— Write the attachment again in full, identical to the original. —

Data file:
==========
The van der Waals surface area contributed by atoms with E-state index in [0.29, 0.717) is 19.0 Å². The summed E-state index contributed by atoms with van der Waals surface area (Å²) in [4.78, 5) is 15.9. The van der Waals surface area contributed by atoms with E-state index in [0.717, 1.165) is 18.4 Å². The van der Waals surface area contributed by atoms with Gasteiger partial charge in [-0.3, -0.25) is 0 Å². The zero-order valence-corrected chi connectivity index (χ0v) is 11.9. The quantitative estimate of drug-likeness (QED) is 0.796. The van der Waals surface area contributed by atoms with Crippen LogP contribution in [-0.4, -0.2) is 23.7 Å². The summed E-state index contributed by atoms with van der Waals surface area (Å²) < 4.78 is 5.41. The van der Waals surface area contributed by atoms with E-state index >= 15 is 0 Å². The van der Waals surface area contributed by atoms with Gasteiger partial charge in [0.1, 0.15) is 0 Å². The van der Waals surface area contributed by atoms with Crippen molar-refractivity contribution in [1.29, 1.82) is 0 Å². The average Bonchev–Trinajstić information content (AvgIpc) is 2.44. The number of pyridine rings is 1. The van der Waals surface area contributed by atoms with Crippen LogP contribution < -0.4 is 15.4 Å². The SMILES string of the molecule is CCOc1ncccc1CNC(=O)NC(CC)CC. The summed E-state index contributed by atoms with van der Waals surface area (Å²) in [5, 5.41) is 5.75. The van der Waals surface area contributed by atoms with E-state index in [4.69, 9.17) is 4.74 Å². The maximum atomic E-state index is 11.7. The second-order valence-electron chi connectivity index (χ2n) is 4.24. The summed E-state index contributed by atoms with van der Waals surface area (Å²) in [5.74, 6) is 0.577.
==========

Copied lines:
The van der Waals surface area contributed by atoms with E-state index in [0.29, 0.717) is 19.0 Å². The summed E-state index contributed by atoms with van der Waals surface area (Å²) in [4.78, 5) is 15.9. The van der Waals surface area contributed by atoms with E-state index in [0.717, 1.165) is 18.4 Å². The van der Waals surface area contributed by atoms with Gasteiger partial charge in [-0.3, -0.25) is 0 Å². The zero-order valence-corrected chi connectivity index (χ0v) is 11.9. The quantitative estimate of drug-likeness (QED) is 0.796. The van der Waals surface area contributed by atoms with Crippen LogP contribution in [-0.4, -0.2) is 23.7 Å². The summed E-state index contributed by atoms with van der Waals surface area (Å²) < 4.78 is 5.41. The van der Waals surface area contributed by atoms with E-state index >= 15 is 0 Å². The van der Waals surface area contributed by atoms with Gasteiger partial charge in [0.1, 0.15) is 0 Å². The van der Waals surface area contributed by atoms with Crippen molar-refractivity contribution in [1.29, 1.82) is 0 Å². The average Bonchev–Trinajstić information content (AvgIpc) is 2.44. The number of pyridine rings is 1. The van der Waals surface area contributed by atoms with Crippen LogP contribution < -0.4 is 15.4 Å². The SMILES string of the molecule is CCOc1ncccc1CNC(=O)NC(CC)CC. The summed E-state index contributed by atoms with van der Waals surface area (Å²) in [5, 5.41) is 5.75. The van der Waals surface area contributed by atoms with E-state index in [4.69, 9.17) is 4.74 Å². The maximum atomic E-state index is 11.7. The second-order valence-electron chi connectivity index (χ2n) is 4.24. The summed E-state index contributed by atoms with van der Waals surface area (Å²) in [5.74, 6) is 0.577.